“Mrs. V,” said a gruff voice. “I wouldn’t do that if I were you.”

A red dot hovered over her heart. “Who are you?”

She pulled her hand away and looked up to the man wearing a custom suit and his female associate. His handlebar moustache showed his years. “Mrs. V,” he said quietly. “we’re here to take care of you.”

Her hand slid away from the desk up her leg to the revolver she kept on her inner leg holster. “I could drop you both before we had time to blink.”

“I know you could,” he put his hands on the desk and leaned in. “After all, you are a librarian.”

Her eyebrow rose. She was intrigued by the handsome man in front of her. “Then we’re at a draw sir.”

He reached into his jacket slowly, and tossed a small square onto the desk. “I’ve heard you’ve had certain experiences in your life,” she waited to hear the gunfire. “I want to recruit you.”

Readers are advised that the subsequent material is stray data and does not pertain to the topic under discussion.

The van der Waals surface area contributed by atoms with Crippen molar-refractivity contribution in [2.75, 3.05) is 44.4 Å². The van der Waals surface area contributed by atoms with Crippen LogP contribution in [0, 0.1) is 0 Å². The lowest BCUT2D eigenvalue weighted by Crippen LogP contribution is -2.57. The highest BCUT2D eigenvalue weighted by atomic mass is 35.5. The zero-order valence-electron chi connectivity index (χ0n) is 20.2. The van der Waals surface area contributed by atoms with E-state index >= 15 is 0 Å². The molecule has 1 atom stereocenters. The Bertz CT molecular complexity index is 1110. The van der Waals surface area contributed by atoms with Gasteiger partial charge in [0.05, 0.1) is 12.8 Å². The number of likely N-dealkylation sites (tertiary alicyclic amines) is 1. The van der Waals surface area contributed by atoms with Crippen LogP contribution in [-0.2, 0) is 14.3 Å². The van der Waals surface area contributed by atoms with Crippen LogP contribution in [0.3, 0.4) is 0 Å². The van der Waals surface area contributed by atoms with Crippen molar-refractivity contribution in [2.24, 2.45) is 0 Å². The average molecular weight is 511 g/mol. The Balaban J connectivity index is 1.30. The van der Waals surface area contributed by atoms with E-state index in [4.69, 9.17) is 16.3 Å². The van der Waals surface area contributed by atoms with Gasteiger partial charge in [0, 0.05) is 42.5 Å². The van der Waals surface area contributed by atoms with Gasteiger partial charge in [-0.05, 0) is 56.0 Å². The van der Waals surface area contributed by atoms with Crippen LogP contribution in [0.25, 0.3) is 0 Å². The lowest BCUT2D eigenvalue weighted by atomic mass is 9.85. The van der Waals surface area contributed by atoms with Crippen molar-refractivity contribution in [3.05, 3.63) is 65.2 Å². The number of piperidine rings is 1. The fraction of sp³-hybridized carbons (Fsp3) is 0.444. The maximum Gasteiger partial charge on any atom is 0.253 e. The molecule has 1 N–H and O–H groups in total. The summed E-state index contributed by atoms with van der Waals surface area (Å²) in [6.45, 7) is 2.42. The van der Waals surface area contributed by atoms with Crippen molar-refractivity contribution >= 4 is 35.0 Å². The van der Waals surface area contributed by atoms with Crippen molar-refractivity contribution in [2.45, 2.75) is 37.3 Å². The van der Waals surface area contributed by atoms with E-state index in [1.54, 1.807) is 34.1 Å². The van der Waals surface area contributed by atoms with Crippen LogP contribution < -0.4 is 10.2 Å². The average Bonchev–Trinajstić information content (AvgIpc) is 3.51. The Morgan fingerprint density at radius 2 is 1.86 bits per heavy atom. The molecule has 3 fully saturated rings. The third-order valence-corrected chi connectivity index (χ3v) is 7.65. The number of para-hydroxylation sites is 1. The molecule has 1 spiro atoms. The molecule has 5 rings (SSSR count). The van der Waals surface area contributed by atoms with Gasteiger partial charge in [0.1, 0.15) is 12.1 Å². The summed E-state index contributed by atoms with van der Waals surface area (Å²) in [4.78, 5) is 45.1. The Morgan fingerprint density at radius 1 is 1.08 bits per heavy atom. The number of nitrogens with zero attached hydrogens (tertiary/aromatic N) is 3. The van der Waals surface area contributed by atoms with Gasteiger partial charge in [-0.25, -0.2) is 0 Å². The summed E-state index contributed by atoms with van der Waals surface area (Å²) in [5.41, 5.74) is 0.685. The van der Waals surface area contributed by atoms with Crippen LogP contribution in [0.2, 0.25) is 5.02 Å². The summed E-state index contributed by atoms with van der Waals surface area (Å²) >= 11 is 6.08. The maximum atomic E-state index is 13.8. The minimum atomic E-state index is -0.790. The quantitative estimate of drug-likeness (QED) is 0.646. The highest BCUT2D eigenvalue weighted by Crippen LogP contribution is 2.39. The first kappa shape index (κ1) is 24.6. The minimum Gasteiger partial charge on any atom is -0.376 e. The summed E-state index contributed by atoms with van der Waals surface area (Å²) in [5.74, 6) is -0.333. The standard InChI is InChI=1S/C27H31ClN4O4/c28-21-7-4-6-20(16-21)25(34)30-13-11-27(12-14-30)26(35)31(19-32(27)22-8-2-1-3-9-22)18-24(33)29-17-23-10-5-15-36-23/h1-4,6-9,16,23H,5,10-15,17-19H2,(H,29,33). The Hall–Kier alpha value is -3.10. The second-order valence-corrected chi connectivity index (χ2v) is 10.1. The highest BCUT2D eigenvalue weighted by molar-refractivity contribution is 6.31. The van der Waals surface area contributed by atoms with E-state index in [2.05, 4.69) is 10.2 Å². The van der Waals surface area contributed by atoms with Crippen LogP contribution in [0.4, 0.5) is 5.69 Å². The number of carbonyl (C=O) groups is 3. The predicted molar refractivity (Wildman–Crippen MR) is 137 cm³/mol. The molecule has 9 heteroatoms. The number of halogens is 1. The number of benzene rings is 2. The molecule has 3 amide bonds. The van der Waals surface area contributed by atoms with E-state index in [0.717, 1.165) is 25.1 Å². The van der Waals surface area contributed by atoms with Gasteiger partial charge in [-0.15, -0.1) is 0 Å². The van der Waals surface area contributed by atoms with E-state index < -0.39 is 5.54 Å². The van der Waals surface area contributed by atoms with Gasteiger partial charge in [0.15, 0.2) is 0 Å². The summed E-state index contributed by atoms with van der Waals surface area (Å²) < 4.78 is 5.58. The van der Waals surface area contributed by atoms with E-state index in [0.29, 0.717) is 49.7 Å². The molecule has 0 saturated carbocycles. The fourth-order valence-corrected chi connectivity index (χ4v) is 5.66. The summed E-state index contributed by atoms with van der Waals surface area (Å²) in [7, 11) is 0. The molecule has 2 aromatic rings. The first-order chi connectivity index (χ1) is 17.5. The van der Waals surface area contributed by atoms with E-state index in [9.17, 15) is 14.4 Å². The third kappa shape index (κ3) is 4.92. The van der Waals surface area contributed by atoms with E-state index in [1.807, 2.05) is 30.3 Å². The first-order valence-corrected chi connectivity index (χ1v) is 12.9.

She looked up from the photograph of her former high school and gave him a confused look. “For what?”

“We need your help,” his lip curled into a smile. “Don’t you know, there is always a sequel.”


Writing Prompts

There are times when writing that I just fight the urge to work on one of my novels. Right now my characters are not cooperating and I think we need a little time apart so we can reignite our flame. In the meantime I thought it would be fun to write some shorter pieces. When the goal is typically to write an entire novel, a short story is a bit more intimidating than I would have imagined. But let’s see what I can do.

One More Page
: Moon  VERB: Promise  GENRE: Western